Any repairs must be carried out in a reasonable time and without significant inconvenience to you. Or, if a company agrees to pay you compensation, they have up to 14 days to make the payment.

Sony Playstation consumer claim

Shanghai, China – May 13th: Sony Play Station 4 and dualshock video game console

Sony is accused of overcharging 8.9m Playstation customers who may have overpaid for games or in-app purchases and be owed anywhere between £67 and £562 each in compensation. Sign up to stay updated on this claim if you are, or have been, a Sony Playstation customer in the last six years.

Our own consumer rights champion, Alex Neill, is waiting for court approval to act on behalf of affected Playstation customers. She said:

‘The game is up for Sony PlayStation. With this legal action I am standing up for the millions of UK people who have been unwittingly overcharged. We believe Sony has abused its position and ripped off its customers.’

Tips on getting your problems sorted

Contact the retailer first
  • Your rights are with the company you bought the digital content from so start by getting in touch with its customer services team. Do this in writing if you can so you have a record and try to include screenshots to illustrate the problem.
  • Explain the problem and be clear on whether you want a repair or replacement in the first instance. Be polite and stick to the facts. It helps to show you know your legal rights.
  • If you don’t get what you want then file a formal complaint to the company and tell them you intend to leave a bad review for others to see.
Other ways of getting your money back

There are other ways you can solve your problem if speaking to the company doesn’t work or they ignore your complaint

  • If you paid by debit card, you can ask for your money back using ‘chargeback’ which is a way for your card provider (including credit cards) to claim money from your retailer’s bank. You have 120 days from the transaction processing date and will need evidence that there has been a breach of contract. 
  • If you paid by credit card, you can ask for your money back using Section 75 of the Credit Card Act if you paid for all (or some) of the cost for digital content costing more than £100 but no more than £30,000. Speak to your credit card company to do this.
Escalating unresolved complaints
  • You can escalate your complaint to the Financial Ombudsman Service if you unsuccessfully tried to get your money back using Section 75.
  • You can also do this for an unsuccessful ‘chargeback’ claim if your bank won’t appeal to the retailer’s bank. If they have and the appeal fails then there is nothing else you can do.
  • Some retailers are members of an alternative dispute resolution (ADR) scheme who will look at your complaint and help you come to an agreement with the retailer. The trader is required to give you the name of any approved ADR body in their sector, and tell you if they’re a member.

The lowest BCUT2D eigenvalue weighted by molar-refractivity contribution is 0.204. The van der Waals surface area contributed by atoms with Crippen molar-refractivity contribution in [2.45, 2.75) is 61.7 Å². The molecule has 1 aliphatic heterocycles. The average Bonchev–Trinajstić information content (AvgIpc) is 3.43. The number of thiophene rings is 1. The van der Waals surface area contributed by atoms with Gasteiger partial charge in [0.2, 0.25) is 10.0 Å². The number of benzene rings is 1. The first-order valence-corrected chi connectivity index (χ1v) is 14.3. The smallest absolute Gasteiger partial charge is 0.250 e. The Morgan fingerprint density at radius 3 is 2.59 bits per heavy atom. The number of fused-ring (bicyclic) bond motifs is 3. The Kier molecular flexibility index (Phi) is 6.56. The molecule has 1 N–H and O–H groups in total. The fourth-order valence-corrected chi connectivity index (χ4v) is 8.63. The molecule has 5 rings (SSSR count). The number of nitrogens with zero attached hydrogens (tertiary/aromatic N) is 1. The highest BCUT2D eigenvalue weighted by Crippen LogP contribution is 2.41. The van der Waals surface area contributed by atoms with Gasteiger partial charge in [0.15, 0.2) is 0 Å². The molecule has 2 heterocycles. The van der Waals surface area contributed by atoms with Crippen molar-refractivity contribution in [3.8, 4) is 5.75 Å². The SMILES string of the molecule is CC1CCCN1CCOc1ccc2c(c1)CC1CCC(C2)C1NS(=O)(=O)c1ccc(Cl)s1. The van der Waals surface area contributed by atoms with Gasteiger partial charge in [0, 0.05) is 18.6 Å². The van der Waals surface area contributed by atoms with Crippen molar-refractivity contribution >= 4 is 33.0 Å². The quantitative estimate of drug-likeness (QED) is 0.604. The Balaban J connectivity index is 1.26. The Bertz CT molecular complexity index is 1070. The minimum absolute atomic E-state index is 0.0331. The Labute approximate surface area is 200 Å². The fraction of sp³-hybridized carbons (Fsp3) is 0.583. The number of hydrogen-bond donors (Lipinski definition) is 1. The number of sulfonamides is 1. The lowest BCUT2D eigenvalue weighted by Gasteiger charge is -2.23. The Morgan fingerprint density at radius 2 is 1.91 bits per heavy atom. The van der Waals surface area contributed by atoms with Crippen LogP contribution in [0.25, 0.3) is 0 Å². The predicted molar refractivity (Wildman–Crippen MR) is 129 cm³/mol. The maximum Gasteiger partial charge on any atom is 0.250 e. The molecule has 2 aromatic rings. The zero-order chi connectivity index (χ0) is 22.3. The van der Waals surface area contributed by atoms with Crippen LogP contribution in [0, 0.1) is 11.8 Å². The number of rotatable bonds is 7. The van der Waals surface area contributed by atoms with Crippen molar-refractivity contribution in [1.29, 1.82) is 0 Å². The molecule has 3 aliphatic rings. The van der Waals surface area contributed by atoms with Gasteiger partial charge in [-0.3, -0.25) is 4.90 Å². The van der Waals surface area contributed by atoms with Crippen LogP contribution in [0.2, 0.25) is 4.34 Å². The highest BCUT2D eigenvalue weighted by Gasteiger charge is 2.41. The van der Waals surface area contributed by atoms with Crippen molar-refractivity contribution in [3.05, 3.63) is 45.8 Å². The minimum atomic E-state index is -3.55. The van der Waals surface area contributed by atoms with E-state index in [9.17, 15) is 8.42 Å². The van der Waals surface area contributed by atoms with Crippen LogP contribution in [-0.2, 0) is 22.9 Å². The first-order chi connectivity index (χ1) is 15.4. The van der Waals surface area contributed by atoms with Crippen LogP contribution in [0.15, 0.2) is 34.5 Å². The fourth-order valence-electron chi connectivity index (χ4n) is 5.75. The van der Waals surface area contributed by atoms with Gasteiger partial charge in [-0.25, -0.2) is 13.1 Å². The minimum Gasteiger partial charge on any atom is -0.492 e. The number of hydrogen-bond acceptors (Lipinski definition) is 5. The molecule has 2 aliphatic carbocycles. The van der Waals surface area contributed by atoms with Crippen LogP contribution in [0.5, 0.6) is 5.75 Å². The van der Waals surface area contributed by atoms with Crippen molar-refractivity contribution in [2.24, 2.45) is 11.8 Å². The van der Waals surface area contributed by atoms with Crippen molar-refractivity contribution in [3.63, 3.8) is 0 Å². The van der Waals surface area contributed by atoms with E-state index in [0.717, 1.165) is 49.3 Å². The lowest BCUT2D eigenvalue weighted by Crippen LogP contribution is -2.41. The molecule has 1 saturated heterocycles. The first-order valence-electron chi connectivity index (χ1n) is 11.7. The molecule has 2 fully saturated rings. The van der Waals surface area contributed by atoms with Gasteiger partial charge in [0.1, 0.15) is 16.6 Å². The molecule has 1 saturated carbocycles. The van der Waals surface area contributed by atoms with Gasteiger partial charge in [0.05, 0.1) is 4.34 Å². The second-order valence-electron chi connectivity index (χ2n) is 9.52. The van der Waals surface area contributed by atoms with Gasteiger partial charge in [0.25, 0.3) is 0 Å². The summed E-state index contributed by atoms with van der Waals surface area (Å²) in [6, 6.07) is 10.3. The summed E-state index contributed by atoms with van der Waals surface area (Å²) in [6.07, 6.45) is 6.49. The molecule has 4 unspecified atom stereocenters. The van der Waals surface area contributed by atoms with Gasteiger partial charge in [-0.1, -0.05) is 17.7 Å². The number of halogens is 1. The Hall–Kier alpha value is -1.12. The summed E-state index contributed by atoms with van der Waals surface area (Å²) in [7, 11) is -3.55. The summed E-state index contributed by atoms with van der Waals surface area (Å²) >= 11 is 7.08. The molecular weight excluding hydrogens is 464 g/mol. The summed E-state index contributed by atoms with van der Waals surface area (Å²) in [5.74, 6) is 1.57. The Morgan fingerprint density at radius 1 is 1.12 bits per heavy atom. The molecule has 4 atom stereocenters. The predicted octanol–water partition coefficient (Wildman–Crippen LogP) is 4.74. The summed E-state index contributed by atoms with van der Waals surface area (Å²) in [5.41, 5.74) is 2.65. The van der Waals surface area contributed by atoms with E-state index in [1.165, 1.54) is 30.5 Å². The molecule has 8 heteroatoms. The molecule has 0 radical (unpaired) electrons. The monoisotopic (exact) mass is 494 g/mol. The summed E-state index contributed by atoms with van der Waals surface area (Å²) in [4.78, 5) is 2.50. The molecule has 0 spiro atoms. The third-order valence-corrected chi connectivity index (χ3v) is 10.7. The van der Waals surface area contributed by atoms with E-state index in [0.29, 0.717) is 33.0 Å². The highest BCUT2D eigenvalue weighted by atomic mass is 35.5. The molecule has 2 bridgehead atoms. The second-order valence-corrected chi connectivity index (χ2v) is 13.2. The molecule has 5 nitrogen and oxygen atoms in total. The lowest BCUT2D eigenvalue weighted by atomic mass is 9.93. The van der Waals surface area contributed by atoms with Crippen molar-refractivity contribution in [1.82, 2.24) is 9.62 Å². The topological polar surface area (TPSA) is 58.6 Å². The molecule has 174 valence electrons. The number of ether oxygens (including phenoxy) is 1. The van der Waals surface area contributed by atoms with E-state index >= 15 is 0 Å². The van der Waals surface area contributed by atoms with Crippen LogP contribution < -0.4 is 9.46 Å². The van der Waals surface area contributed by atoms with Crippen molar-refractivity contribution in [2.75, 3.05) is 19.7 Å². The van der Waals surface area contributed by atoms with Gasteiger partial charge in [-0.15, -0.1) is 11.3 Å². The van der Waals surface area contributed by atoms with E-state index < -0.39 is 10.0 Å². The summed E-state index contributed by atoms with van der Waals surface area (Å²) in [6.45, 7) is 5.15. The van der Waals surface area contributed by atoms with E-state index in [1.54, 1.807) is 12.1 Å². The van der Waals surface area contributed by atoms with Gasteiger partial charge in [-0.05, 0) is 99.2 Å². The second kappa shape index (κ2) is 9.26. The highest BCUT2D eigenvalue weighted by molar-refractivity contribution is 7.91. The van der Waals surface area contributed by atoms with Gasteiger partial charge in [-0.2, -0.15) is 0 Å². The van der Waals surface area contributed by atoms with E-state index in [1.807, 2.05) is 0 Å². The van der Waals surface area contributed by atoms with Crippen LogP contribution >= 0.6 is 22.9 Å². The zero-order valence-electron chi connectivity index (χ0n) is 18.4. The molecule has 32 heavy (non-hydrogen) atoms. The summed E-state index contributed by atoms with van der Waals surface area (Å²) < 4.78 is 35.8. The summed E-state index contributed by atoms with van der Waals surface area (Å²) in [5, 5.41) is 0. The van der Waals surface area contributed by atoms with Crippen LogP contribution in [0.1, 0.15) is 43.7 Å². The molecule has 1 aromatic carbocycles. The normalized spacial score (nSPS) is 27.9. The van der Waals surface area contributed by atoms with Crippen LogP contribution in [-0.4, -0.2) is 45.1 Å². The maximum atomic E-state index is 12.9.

• As a last resort, you can take a seller to court to claim money you’re owed. This is known as taking someone to a ‘small claims court’ and it will cost you money and time. You have up to six years (or five years in Scotland) to make a claim this way. 

Your rights when downloading ‘free’ digital content

Your rights aren’t the same when digital content is given away for free. However, you do have the same rights as with paid-for digital content if it causes damage due to negligence. So, for instance, if a free mobile phone app contains a virus that goes on to damage your phone.

Some digital content may be described as ‘free’ but comes with another purchase – for instance, you buy a computer that comes with ‘free’ antivirus software. In these instances, your rights are the same as they would be if you’d paid for it.

Get free advice from the consumer helpline 

You can contact Citizens Advice consumer helpline if you need more help dealing with tricky companies.

Sign up to Consumer Voice if you’re a customer of Sony Playstation or you have an Apple or Android smartphone or tablet. We will keep you updated on the group consumer claims that could mean you’re owed money.

  • Sony Playstation – sign up for updates if you own (or have owned) a PS4 of PS5 since August 2016
  • Apple App Store – you could be owed compensation if you bought apps on your iPhone or iPad since 1 October 2015.
  • Google Play Store – you could be eligible to claim money back if you have spent money on app or in-app content since 1 October 2015.